The conventional wisdom is that ‘The American Dream’ is a goal and aspiration on the part of Americans for some form of ‘conventional’ middle class life: a house, 2 kids, a car, one day retirement.
Never trust conventional wisdom.
The American Dream is about income mobility, meritocracy, and choice. The idea that, with enough hard work, with investment of time and passion, you can make a living for yourself, take care of your family, if you choose to have one, and one day retire, if you choose to. That you can climb from your station in life to a different rung, given energy and effort, again if you choose to. That if you live your life in accordance to responsibilities and goals, things will improve for you, your family and community.
The promotion of the Dream was good for business, it was good for our communities, it was good for ourselves (that is, of course, if you remembered what you were working for instead of some long sought carrot). Our environment took a massive hit, but that could have been resolved without what is taking place right now, by emphasizing and reemphasizing responsibility and consequences. As it stands, things are just getting worst on that score, Dream or no.
Friend and co-worker, Jack, once in chatting with me said that I can take a list with “American Dream” on it and check it off – Complete. I was taken aback. Really? But yesterday was a window into that.
Saturday, I got the chance to hang out with my neighbors and some friends (hi Howard!) at a block party we held. It wasn’t one of those events that were required because we didn’t know one another – just the opposite – it happened because folks on the block have gotten to know one another. There were police officers, office workers, engineers, firemen, medical technicians, masons, carpenters and more among us. Our families played games, we ate, we danced, we got along with one another and grew a few stitches closer.
Some present at the party are amidst a fight to find a way back into workforce before their dream takes a hit. I thought about them, and I wondered about the future for my daughter, my wife, myself.
Just a short while ago I was working night shift at 7-11, a few blocks from where I now work, falling behind on my bills. And earlier from that, I dealt with getting thrown from home from a mother’s boyfriend who had enough of children around him, and ended up sleeping on the train. I’ve come very, very far. But it is such a quick slope back into a struggle to survive the next day.
For an increasing number of Americans, the kind of income and class mobility I experienced is further and further out of reach, and for many who have achieved it, fears grow:
FT.com: Edward Luce: “The crisis of middle-class America”
HuffingtonPost.com: Laura Bassett: “Dwindling Retirement Savings ‘Undiscussed Explosive Bomb’ Of Recession”
Guardian: Paul Harris: “Jobless millions signal death of the American dream for many”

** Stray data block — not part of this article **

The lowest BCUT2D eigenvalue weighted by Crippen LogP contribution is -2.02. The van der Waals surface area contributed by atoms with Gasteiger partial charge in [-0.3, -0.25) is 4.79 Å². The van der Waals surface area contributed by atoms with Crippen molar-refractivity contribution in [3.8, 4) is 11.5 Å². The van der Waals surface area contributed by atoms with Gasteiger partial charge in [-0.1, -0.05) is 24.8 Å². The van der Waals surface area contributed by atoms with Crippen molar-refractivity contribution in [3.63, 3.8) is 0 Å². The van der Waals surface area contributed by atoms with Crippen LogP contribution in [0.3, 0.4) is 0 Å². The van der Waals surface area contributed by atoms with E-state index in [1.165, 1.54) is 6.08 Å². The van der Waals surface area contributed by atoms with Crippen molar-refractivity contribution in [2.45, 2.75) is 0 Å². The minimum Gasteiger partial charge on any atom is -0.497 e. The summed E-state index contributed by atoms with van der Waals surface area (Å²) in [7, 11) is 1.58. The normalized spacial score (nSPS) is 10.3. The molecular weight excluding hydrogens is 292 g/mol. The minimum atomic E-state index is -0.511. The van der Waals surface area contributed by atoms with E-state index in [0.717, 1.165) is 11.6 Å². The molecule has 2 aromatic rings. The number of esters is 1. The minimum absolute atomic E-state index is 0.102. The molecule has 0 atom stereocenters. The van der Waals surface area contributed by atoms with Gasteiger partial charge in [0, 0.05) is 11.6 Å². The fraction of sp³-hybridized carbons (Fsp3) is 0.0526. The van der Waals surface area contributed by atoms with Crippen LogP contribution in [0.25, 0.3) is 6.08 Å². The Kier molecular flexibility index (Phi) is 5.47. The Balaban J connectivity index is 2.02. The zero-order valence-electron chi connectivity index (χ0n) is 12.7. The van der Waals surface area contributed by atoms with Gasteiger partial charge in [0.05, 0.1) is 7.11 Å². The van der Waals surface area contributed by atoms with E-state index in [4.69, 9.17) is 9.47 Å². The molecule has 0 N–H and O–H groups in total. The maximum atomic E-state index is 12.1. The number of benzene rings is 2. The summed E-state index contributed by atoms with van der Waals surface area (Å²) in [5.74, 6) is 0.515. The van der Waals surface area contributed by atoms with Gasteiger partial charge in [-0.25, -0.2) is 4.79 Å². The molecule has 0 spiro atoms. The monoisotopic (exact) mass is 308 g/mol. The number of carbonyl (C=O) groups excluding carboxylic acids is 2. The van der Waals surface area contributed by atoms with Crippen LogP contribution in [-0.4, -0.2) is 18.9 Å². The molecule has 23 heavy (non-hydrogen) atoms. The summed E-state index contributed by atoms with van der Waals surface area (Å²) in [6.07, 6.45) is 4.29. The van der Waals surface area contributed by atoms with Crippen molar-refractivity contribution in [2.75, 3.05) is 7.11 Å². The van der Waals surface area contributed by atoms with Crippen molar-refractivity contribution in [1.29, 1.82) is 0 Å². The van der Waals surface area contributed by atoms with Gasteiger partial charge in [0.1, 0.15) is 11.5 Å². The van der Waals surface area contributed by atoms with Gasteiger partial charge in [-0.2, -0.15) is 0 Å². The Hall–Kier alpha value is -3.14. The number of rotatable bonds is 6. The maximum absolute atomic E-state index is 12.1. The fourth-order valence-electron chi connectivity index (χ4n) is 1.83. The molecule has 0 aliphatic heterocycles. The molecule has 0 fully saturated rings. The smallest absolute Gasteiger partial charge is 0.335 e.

Add to this how the “Great Recession” is speeding up the decay of infrastructure required to support the day to day and you find a whirlpool dragging everything into it:
And yes, this story is an old one. It has been written before, and will be written again. But are there new elements in play?
Metafilter: “Rich get richer, poor get poorer…” (2005)
NYTimes: “Class and the American Dream” (2005)
Barbara Ehrenreich: “Nickle and Dimed” (2001)
Barlett and Steele “America: Whole Stole the Dream? The Have-Mores and Have-Lesses” (1996)
What about the children? Well it *is* about them. And it’s about you.
So far, I have been able to provide a better life for my daughter than that was provided me. Richelle and I are building a platform that she can choose where to take flight from when the day is right. She has childhood friends, a stable home with lots of structured and unstructured play time, lots of singing, dancing, crafting, family and love. Especially love. This is part of the Dream, being able to provide a better life for our children, if so choosing, and I count my lucky stars I am able to do so.
People tell me I have my own hard work to thank for this, and I did work hard, but there is much more. You can’t discount the time or place I was born to, the people I’ve met along the way who have given a helping hand or advice, and the health I’ve been blessed with. When I look around me I realize my journey, from generational poverty to the middle class, is rare, and increasingly so.
Change the rules of the game.
It looks sometimes that George Carlin was right, that it’s called ‘The American Dream‘ for a reason.
Well, one of my earliest bosses in programming, Pat, a fellow who became first a true mentor, then a friend, had pinned to his cubicle wall the following from Peter Senge:
The committed person brings an energy, passion, and excitement that cannot be generated if you are only compliant, even genuinely compliant.
The committed person doesn’t play by the rules of the game. He is responsible for the game.
If the rules of the game stand in the way of achieving the vision, he will find ways to change the rules.
A group of people truly committed to a common vision is an awesome force. They can accomplish the seemingly impossible.
Call me naive but I believe in this.
If ever there was a time to get involved, it is now. And there are ways to make difference, whether they be mentoring someone like myself, volunteering time to help those less fortunate, by becoming a more conscious consumer, or by applying skills in a way to build tools and infrastructure for the foundation that all this requires:
Clay Johnson: “Don’t Let the Municipal Crisis Go to Waste”
Tim O’Reilly: “What is Gov 2.0? Come find out”
This was the first block party on our block. My neighbors did a terrific job organizing this and it turned out fantastic. If the Dream does require me to be asleep to see it, then yesterday never happened, surrounded by great neighbors, great friends, and great family.